Essential guide: What the EU Data Protection Regulation changes mean to you
A comprehensive collection of articles, videos and more, hand-picked by our editors
Recently, a lot of attention has been paid to Data Protection Act compliance, but how effective is the act, really, when it comes to helping prevent data leaks?
In this interview, Paul Simmonds, member of the board of management of the Jericho Forum, offers his analysis of whether Data Protection Act compliance (DPA) is actually a step toward keeping data safe.
Read the full text transcript from this video below. Please note the full transcript is for reference only and may include limited inaccuracies. To suggest a transcript correction, contact firstname.lastname@example.org.
Data Protection Act compliance: Effective data protection?
Eric Parizo: Hello. I am Eric Parizo, it is great to have you with us. Today we
are going to talk about the Data Protection Act with Paul Simmonds. Paul
is a member of the Jericho Forum Board of Management. Paul, thank you
so much for being with us today.
Paul Simmonds: It is a pleasure.
Eric Parizo: Paul, the Data Protection Act has received a lot of attention as of
late. Is it deserved or is there really too much hype?
Paul Simmonds: I do not know about too much hype, I think it is probably been in
need of some teeth for quite a long time, and finally seems to be
getting them. As a UK citizen, as far as I am concerned, it is a
really important bit of legislation, and therefore, I want people who
hold my personal information to take protecting that information
seriously, for me, I think it is great.
Eric Parizo: The Information Commissioner's Office is expected to start doling out
fines for organizations that are non-compliant. Considering the
complexity of the act itself, do you foresee the ICO having trouble
standardizing the way it issues the fines?
Paul Simmonds: I am sure they are working on a scale for what they find in what
circumstances. Ultimately, it will be nothing like the fines, probably
that were doled out against people like Nationwide, who were fined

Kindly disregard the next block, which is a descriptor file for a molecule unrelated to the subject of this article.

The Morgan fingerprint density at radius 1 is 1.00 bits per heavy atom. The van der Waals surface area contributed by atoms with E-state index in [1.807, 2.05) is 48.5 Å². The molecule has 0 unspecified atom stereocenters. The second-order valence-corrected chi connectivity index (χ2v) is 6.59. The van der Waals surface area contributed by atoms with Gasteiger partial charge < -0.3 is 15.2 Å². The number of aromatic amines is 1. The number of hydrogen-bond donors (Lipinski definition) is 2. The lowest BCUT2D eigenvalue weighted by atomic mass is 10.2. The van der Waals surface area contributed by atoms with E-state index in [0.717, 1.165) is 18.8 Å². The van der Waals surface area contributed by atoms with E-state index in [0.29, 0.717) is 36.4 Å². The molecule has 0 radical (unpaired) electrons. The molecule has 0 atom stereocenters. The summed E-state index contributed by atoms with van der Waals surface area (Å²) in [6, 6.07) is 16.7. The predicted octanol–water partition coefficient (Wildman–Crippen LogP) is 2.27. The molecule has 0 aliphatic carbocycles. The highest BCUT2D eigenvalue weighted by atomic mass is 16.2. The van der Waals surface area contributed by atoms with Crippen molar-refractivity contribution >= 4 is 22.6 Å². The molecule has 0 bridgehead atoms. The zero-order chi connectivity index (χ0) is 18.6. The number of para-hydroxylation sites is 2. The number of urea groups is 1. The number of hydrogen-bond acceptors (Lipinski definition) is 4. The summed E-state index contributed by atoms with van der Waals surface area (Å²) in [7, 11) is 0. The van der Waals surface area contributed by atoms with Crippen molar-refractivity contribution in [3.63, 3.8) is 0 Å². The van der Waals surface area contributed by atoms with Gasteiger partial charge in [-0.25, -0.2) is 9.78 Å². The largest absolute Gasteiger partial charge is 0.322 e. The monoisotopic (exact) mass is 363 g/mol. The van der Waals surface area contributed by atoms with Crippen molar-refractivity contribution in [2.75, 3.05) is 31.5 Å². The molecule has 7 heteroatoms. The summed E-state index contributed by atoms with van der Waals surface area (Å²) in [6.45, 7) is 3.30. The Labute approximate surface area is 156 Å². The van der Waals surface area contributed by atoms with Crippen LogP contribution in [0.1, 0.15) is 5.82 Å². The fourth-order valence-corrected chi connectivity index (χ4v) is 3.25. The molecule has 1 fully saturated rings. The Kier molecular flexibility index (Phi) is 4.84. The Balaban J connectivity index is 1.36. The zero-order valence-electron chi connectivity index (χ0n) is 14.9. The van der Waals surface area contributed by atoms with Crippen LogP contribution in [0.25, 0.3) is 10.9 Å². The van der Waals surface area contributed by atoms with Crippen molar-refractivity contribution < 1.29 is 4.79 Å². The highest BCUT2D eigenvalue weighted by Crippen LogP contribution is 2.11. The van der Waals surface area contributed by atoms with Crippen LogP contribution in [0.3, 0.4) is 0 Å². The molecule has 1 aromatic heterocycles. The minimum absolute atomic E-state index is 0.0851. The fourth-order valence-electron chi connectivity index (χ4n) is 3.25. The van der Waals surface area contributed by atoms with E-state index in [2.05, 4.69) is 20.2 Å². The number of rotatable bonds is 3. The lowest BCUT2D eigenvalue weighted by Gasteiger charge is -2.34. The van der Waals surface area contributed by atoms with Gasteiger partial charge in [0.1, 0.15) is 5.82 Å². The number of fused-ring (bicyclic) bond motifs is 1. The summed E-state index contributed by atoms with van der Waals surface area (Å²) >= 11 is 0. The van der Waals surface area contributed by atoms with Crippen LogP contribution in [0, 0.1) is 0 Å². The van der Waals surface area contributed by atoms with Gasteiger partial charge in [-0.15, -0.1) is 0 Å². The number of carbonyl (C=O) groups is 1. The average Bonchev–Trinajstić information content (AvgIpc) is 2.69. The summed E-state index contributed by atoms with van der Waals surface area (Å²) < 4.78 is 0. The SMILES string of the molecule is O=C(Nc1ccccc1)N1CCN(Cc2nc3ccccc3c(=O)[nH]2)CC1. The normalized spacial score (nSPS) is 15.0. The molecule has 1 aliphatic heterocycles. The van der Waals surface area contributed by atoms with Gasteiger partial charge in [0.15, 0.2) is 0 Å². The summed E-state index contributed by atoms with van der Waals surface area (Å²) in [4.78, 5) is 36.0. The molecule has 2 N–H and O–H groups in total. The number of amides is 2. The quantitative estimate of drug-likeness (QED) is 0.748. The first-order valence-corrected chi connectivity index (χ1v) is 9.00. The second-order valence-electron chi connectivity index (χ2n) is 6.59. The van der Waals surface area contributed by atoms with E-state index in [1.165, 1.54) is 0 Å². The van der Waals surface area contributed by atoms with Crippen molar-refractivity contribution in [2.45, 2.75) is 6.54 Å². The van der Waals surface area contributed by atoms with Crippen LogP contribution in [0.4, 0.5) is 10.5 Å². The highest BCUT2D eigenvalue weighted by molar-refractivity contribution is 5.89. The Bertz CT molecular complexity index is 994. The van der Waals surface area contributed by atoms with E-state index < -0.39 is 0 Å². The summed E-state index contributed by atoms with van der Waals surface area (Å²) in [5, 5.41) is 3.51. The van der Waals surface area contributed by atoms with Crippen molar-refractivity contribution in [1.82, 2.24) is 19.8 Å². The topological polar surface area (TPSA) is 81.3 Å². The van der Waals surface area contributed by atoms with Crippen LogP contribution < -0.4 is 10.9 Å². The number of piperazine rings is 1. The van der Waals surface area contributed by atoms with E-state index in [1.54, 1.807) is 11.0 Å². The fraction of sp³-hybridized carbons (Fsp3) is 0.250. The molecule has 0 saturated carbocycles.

just under 1 million pounds for their data breach on a single laptop.
Ultimately, if they find them, and the Data Protection Commissioner
gets some of that money, hopefully they can do more good with that
money and provide more services, more offices and hopefully put all
that money back into doing an even better job.
Eric Parizo: How would you say the industry as a whole is responding to the ICO's
plans? Are your colleagues in the information security industry
anticipating that that ICO's new ability to find non-compliant
organizations will cause an improvement in data security in the
industry, as a whole?
Paul Simmonds: I would hope so. I think those of who think we do a pretty good job
of information security for our organizations think we are in
reasonably good shape, and ultimately the Data Protection Commissioner
is only going to be fining those people who do a really bad job or
persistently do not take notice of what they are being told by the
Information Commissioner's Office. If you are a reputable company
doing your best with a good information security team, actually, the
feeling generally is you should have nothing much to worry about.
Eric Parizo: The maximum fine is reportedly 500,000 pounds. What are some ways
organizations can make sure they avoid this and any other fines, and
what are some best practices to generally comply with the DPA?
Paul Simmonds: I suppose the key thing is understand where your PII, your personal
information actually is, where it is being stored, and where it is
going to. If you actually understand that, that is the key thing,
other than that, it is really motherhood and apple pie stuff. Make
sure that computers that are holding this information, especially
laptops are encrypted, do not put it onto memory sticks, again, unless
it is properly encrypted; it is real basic stuff. It is computer
security 101, and if you are doing that, then you should be pretty
Eric Parizo: Finally, will the ICO's actions bring about positive change?
Paul Simmonds: Yes I do. I think they have desperately in need of the teeth.
Certainly as a UK citizen, I hope it gets those few last rogue
companies out there to clean up their act and look after my personal
information potentially better than they are doing it at the moment.
Eric Parizo: Paul Sims, member of the Jericho Forum Board of Management, thank you
so much for joining us today.
Paul Simmonds: You are very welcome.
Eric Parizo: Thank all of you for joining us, as well. For more information
security videos remember, you can always visit SearchSecurity.co.uk. I
am Eric Parizo. Stay safe out there.